Escape Artists/Fuqua Films/The Weinstein Company/WanDa Pictures/Riche Productions
Directed by Antoine Fuqua
Produced by Todd Black/Jason Blumenthal/Steve Tisch/Peter Riche/Alan Riche/Antoine Fuqua/Jerry Ye
Written by Kurt Sutter
Previous to seeing SOUTHPAW for myself I got slightly involved in a Facebook conversation about the movie. A poster said that while he liked the movie he thought it was far too cliché. See, I dunno about that. Presumably one goes to see a boxing movie (or western or science fiction movie) with certain expectations that one is going to see elements unique to that genre. Is it cliché to have horses and six shooters in a western? No. You go see a western and you’re waiting for that stuff. It’s part of the fun of seeing a genre movie. SOUTHPAW is about the rise and fall of a boxer who suffers an emotionally crippling personal loss and it destroys his whole world. He then has to walk the long hard road of redemption to recover what he’s lost
Is this new or daring or innovative? Absolutely not. I bet that you can name at least a dozen boxing movies with that very same plot. Hell, Warner Brothers used to crank ‘em out by the truckload back in the 1930s and 40s. But as so often occurs in movies of this type, it’s the execution we pay attention to and look for. And how well is SOUTHPAW executed?
Pretty damn well, actually. Jake Gyllenhaal is Billy Hope, Light Heavyweight Champion of The World. Life is very sweet for Billy. He’s got a beautiful wife (Rachel McAdams) a brainy daughter (Oona Laurence) and owns a mansion and a yacht. His wife Maureen persuades him to quit while he’s still at the top. She’s worried that Billy’s highly unusual style of boxing is going to brain damage him. And it’s one hell of a style that consists of Billy letting his opponents pound him into hamburger before he decides to uncork and put them out with one punch. And it could just be me (and it usually is) but I got the distinct impression that Billy didn’t have all 52 cards in his deck even before he became a boxer.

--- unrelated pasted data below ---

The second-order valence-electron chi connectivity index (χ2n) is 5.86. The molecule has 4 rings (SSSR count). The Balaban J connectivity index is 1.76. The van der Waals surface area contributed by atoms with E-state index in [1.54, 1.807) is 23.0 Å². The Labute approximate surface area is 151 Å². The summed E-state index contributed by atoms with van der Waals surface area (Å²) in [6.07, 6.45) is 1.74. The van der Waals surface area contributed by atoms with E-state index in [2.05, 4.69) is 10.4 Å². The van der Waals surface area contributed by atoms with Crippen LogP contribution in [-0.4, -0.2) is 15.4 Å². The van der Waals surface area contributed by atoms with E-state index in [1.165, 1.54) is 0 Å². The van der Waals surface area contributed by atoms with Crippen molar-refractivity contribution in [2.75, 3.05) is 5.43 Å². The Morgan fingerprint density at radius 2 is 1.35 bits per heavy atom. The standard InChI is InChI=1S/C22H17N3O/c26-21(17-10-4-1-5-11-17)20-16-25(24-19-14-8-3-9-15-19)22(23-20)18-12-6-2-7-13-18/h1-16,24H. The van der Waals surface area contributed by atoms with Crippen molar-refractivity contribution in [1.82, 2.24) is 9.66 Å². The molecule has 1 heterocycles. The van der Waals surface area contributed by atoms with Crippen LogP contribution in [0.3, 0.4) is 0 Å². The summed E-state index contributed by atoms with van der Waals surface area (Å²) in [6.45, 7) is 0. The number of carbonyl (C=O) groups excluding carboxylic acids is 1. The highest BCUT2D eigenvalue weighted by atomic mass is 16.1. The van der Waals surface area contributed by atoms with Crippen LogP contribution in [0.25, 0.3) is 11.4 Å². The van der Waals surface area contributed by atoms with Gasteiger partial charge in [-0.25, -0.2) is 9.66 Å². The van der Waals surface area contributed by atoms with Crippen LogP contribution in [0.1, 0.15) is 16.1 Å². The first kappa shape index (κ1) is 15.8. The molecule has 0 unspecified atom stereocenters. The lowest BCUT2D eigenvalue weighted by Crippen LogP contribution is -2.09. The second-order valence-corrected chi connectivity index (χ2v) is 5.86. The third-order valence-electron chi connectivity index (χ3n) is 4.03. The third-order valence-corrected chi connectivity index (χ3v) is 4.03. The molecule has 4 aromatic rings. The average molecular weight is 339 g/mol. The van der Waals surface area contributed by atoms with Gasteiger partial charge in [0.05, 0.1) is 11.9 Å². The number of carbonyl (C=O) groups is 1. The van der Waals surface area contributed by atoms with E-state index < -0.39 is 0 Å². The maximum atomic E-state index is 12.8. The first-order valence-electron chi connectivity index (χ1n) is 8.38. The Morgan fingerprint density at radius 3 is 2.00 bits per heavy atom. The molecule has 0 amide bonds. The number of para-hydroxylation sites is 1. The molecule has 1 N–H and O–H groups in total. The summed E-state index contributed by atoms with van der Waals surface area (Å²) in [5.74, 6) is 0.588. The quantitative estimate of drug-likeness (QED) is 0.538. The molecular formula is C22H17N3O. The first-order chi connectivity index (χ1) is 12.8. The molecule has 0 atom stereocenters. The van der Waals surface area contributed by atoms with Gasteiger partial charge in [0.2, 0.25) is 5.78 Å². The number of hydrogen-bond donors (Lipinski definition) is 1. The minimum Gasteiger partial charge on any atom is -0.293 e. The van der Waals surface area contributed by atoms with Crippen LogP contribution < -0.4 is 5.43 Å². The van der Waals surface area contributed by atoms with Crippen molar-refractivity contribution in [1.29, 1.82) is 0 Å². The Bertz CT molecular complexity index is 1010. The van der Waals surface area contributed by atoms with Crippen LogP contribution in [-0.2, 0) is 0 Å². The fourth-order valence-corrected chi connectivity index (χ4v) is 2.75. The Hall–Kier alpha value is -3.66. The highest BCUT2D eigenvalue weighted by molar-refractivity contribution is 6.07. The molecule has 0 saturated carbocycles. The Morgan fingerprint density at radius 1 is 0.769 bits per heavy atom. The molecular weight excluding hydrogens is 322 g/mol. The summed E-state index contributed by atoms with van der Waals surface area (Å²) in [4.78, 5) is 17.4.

Then comes the devastating personal loss that sends Billy right off the rails. He turns to drink and drugs. He becomes unstable and downright dangerous in the ring. His license is suspended and to pay off debts he is forced to sell everything he owns. His daughter is taken from him and put in the care of Child Protective Services officer Angela Rivera (Naomie Harris).
So there we have the fall. The rise comes in the form of Titus “Tick” Willis (Forest Whitaker) an ex-boxer himself who now runs a gym where he trains disadvantaged ghetto kids in the sweet science. Tick trained the only boxer who ever beat Billy and now Billy wants Tick to train him. And so begins the road to redemption.
In a way, there’s a certain satisfaction in our knowing how this movie is going to play out. We know we’re going to get emotional scenes between the boxer and the daughter where they have to work through their mutual pain. We know we’re going to get scenes where the grumpy trainer lays down the rules to the boxer. We know we’re going to have the sleazy fight promoter tempting the boxer with one last shot at the title.
I admire Jake Gyllenhaal a lot as an actor. He doesn’t believe in repeating himself and he’s got one of the most eclectic filmography of any modern day actor. He bulked up impressively for his role as Billy Hope and even though he mumbles most of his lines, I understood why he was doing that and just went with it. His supporting cast isn’t much help except for Forest Whitaker. At least with him, Jake Gyllenhaal has somebody to play with. The roles Rachel McAdams and Naomie Harris are little more than extended cameos. And if the person who insists on keeping on telling Curtis “50 Cent” Jackson that he can act is somehow reading this then would you please stop telling him that?
Antoine Fuqua has long been one of my favorite directors and his filmography is just as eclectic as Gyllenhaal’s. And he’s probably the most underrated director working in Hollywood today. He can do major action stuff like “Olympus Has Fallen” and “Shooter” gritty urban cop thrillers like “Brooklyn’s Finest” and “Training Day” And now with SOUTHPAW he can add both a boxing film and family drama to his resume. How does he direct boxing matches? Well, the fights in SOUTHPAW are pretty much the same you see in most boxing movies from Hollywood. Guys punch each other so hard it sounds like sides of beef being whacked with baseball bats and you figure that their knuckles have to be exploding. If guys in real life boxing matches fought like boxers in the movies, somebody would be dead by the third round. But just go with it because it’s the emotional payoff that counts and SOUTHPAW delivers. It won’t be revered as a classic of the genre in years to come but it’s a well-made film. One full of sincerity and heart. It’s got love, pain, guts and at the end, a man stepping into the ring to prove to himself that he has pride and purpose on this planet and for a boxing movie, that’s just about all you need.